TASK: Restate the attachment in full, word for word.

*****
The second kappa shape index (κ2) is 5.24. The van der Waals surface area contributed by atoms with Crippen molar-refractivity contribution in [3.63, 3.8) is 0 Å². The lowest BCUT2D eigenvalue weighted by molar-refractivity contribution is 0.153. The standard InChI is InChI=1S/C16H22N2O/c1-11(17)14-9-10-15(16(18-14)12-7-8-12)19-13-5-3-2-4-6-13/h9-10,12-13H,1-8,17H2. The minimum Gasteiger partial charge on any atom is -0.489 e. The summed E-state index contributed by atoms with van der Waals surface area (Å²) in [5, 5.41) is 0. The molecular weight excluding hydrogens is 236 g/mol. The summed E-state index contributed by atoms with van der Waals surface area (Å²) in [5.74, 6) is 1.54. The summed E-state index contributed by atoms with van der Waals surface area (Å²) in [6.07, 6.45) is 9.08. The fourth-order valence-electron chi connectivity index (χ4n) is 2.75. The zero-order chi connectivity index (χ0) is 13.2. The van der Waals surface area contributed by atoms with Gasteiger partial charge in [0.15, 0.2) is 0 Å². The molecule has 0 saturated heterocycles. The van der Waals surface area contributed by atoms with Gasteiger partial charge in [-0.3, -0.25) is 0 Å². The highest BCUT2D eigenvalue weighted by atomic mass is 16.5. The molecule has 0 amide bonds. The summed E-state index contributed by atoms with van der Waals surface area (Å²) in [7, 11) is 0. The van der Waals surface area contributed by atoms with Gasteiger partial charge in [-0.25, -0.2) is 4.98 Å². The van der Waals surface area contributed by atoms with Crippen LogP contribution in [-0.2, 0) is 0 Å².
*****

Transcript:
The second kappa shape index (κ2) is 5.24. The van der Waals surface area contributed by atoms with Crippen molar-refractivity contribution in [3.63, 3.8) is 0 Å². The lowest BCUT2D eigenvalue weighted by molar-refractivity contribution is 0.153. The standard InChI is InChI=1S/C16H22N2O/c1-11(17)14-9-10-15(16(18-14)12-7-8-12)19-13-5-3-2-4-6-13/h9-10,12-13H,1-8,17H2. The minimum Gasteiger partial charge on any atom is -0.489 e. The summed E-state index contributed by atoms with van der Waals surface area (Å²) in [5, 5.41) is 0. The molecular weight excluding hydrogens is 236 g/mol. The summed E-state index contributed by atoms with van der Waals surface area (Å²) in [5.74, 6) is 1.54. The summed E-state index contributed by atoms with van der Waals surface area (Å²) in [6.07, 6.45) is 9.08. The fourth-order valence-electron chi connectivity index (χ4n) is 2.75. The zero-order chi connectivity index (χ0) is 13.2. The van der Waals surface area contributed by atoms with Gasteiger partial charge in [0.15, 0.2) is 0 Å². The molecule has 0 saturated heterocycles. The van der Waals surface area contributed by atoms with Gasteiger partial charge in [-0.3, -0.25) is 0 Å². The highest BCUT2D eigenvalue weighted by atomic mass is 16.5. The molecule has 0 amide bonds. The summed E-state index contributed by atoms with van der Waals surface area (Å²) in [7, 11) is 0. The van der Waals surface area contributed by atoms with Gasteiger partial charge in [-0.25, -0.2) is 4.98 Å². The van der Waals surface area contributed by atoms with Crippen LogP contribution in [-0.2, 0) is 0 Å².